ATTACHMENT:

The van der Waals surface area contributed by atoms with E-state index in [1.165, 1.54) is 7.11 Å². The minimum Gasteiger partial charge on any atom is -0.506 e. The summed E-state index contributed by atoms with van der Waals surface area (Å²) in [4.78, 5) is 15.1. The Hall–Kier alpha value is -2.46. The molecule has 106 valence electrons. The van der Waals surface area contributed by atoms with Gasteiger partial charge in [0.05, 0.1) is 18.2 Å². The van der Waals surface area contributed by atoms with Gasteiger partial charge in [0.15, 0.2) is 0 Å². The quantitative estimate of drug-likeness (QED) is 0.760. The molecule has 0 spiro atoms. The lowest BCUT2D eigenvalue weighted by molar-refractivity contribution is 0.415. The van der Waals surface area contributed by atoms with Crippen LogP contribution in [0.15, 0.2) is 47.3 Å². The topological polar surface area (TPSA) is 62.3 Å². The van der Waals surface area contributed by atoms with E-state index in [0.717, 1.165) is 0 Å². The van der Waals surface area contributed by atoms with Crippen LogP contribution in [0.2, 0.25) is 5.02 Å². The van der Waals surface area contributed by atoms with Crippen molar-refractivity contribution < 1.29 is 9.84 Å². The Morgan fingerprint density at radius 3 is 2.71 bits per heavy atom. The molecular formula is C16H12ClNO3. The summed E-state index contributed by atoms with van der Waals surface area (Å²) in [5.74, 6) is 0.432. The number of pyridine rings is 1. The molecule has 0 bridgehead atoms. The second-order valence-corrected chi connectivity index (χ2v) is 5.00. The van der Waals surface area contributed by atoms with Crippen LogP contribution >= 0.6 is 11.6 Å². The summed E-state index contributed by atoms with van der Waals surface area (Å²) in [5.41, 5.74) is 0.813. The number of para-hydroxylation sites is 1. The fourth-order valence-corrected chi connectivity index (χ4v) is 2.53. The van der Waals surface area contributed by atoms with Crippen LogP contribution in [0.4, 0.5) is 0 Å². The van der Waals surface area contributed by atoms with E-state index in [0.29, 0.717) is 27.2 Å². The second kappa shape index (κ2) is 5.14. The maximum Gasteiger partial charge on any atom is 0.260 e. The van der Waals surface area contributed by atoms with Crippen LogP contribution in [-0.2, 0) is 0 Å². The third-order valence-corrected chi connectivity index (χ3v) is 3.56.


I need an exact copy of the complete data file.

The van der Waals surface area contributed by atoms with E-state index in [1.165, 1.54) is 7.11 Å². The minimum Gasteiger partial charge on any atom is -0.506 e. The summed E-state index contributed by atoms with van der Waals surface area (Å²) in [4.78, 5) is 15.1. The Hall–Kier alpha value is -2.46. The molecule has 106 valence electrons. The van der Waals surface area contributed by atoms with Gasteiger partial charge in [0.05, 0.1) is 18.2 Å². The van der Waals surface area contributed by atoms with Gasteiger partial charge in [0.15, 0.2) is 0 Å². The quantitative estimate of drug-likeness (QED) is 0.760. The molecule has 0 spiro atoms. The lowest BCUT2D eigenvalue weighted by molar-refractivity contribution is 0.415. The van der Waals surface area contributed by atoms with Crippen LogP contribution in [0.15, 0.2) is 47.3 Å². The topological polar surface area (TPSA) is 62.3 Å². The van der Waals surface area contributed by atoms with E-state index in [0.717, 1.165) is 0 Å². The van der Waals surface area contributed by atoms with Crippen LogP contribution in [0.2, 0.25) is 5.02 Å². The van der Waals surface area contributed by atoms with Crippen molar-refractivity contribution < 1.29 is 9.84 Å². The Morgan fingerprint density at radius 3 is 2.71 bits per heavy atom. The molecular formula is C16H12ClNO3. The summed E-state index contributed by atoms with van der Waals surface area (Å²) in [5.74, 6) is 0.432. The number of pyridine rings is 1. The molecule has 0 bridgehead atoms. The second-order valence-corrected chi connectivity index (χ2v) is 5.00. The van der Waals surface area contributed by atoms with Crippen LogP contribution >= 0.6 is 11.6 Å². The summed E-state index contributed by atoms with van der Waals surface area (Å²) in [5.41, 5.74) is 0.813. The number of para-hydroxylation sites is 1. The fourth-order valence-corrected chi connectivity index (χ4v) is 2.53. The van der Waals surface area contributed by atoms with Crippen LogP contribution in [0.4, 0.5) is 0 Å². The van der Waals surface area contributed by atoms with E-state index in [0.29, 0.717) is 27.2 Å². The second kappa shape index (κ2) is 5.14. The maximum Gasteiger partial charge on any atom is 0.260 e. The van der Waals surface area contributed by atoms with Crippen LogP contribution in [-0.2, 0) is 0 Å². The third-order valence-corrected chi connectivity index (χ3v) is 3.56.